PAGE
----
To reduce the inequities experienced by the transgender community, the provision of inclusive health care is essential. Obstetrician–gynecologists should strive to make their offices open to and inclusive for all individuals and should seek out education to address health care disparities, both in their individual practices and in the larger health care system.

Barriers to Health Care

Transgender individuals face substantial barriers to accessing health care, including health care professionals’ bias and lack of general knowledge about best practices, as well as the failure of many health insurance plans to cover the cost of hormone therapy and supplies, mental health services, or gender affirmation surgery and restrictions on care imposed by prohibitive health care systems. One in four respondents to the Transgender Discrimination Survey had experienced insurance coverage obstacles, such as coverage denials for care related to gender transition or routine care. More than half (55%) had been denied coverage for transition-related surgery, and 25% were denied coverage for hormone therapy (10). These barriers exist despite evidence that such interventions are safe, effective, and medically necessary. The consequences of inadequate care are substantial. Providing accessible, inclusive, gender-affirming care helps to reduce barriers and allow more individuals to obtain the care they need.

Creating a safe and affirming health care environment for all patients, including transgender individuals, is essential. Transgender individuals face discrimination from health care professionals and staff. One-third of respondents reported having at least one negative experience in a health care office related to being transgender, such as being refused care or verbally harassed or having to teach the health care professional about transgender people in order to get appropriate care. In addition, some respondents have experienced physical or sexual abuse in this setting (10). Even higher rates of negative experiences were reported for transgender individuals with disabilities and American Indian, Middle Eastern, and multiracial transgender individuals. For instance, in 2015, 23% of the respondents did not see a doctor when they needed to because of fear of being mistreated as a transgender person (10). Individuals concerned about the way they may be treated by a health care professional are more likely to obtain hormones from friends or unlicensed sources, putting them at risk of inappropriate dosing and the subsequent sequelae. Accessing care from an obstetrician–gynecologist is specifically challenging because these offices have generally been very gendered, women-specific environments, which can be perceived and experienced as exclusive.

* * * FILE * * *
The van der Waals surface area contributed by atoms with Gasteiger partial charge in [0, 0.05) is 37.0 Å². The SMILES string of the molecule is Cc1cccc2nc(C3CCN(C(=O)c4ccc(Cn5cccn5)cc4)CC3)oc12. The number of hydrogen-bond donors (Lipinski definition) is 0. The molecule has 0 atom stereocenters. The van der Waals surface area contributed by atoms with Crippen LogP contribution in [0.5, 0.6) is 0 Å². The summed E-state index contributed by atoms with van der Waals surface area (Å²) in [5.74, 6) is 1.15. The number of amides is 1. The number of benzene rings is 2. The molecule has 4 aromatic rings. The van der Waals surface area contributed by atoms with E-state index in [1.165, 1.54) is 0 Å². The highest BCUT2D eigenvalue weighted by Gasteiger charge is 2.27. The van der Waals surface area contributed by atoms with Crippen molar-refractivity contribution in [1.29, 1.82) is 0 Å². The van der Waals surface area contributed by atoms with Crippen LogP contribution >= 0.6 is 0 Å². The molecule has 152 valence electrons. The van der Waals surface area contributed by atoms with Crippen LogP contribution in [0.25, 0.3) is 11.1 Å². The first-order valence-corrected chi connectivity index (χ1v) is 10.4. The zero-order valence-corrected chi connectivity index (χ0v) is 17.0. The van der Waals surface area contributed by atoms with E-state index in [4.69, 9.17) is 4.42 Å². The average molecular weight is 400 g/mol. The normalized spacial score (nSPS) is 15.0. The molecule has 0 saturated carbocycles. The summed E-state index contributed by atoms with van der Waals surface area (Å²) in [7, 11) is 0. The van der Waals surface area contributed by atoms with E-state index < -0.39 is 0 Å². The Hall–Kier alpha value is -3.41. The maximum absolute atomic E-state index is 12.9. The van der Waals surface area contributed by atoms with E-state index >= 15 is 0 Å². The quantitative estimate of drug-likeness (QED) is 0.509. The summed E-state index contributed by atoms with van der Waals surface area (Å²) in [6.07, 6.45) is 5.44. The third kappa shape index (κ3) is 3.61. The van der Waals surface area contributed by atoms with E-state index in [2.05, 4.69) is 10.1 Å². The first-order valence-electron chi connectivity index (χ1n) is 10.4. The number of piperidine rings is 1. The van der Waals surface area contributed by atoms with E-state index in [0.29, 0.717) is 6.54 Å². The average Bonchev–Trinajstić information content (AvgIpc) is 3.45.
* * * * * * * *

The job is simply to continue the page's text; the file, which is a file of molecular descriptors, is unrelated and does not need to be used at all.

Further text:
Creating an Inclusive Environment

Presenting to a health care office can be stressful and anxiety provoking for a transgender individual. Obstetrician–gynecologists and office staff can create an inclusive environment for transgender patients that will encourage patients to be forthcoming with their concerns and confident that they will be able to obtain the care that they need.

Steps to create a more inclusive environment include the following:

  • Increase health care professional knowledge of and comfort with providing care for transgender and gender nonconforming individuals. This includes avoiding making assumptions about patients’ sexual orientation, sexual practices, and surgeries and being cognizant of what questions are appropriate (eg, is the question relevant to the care being provided?).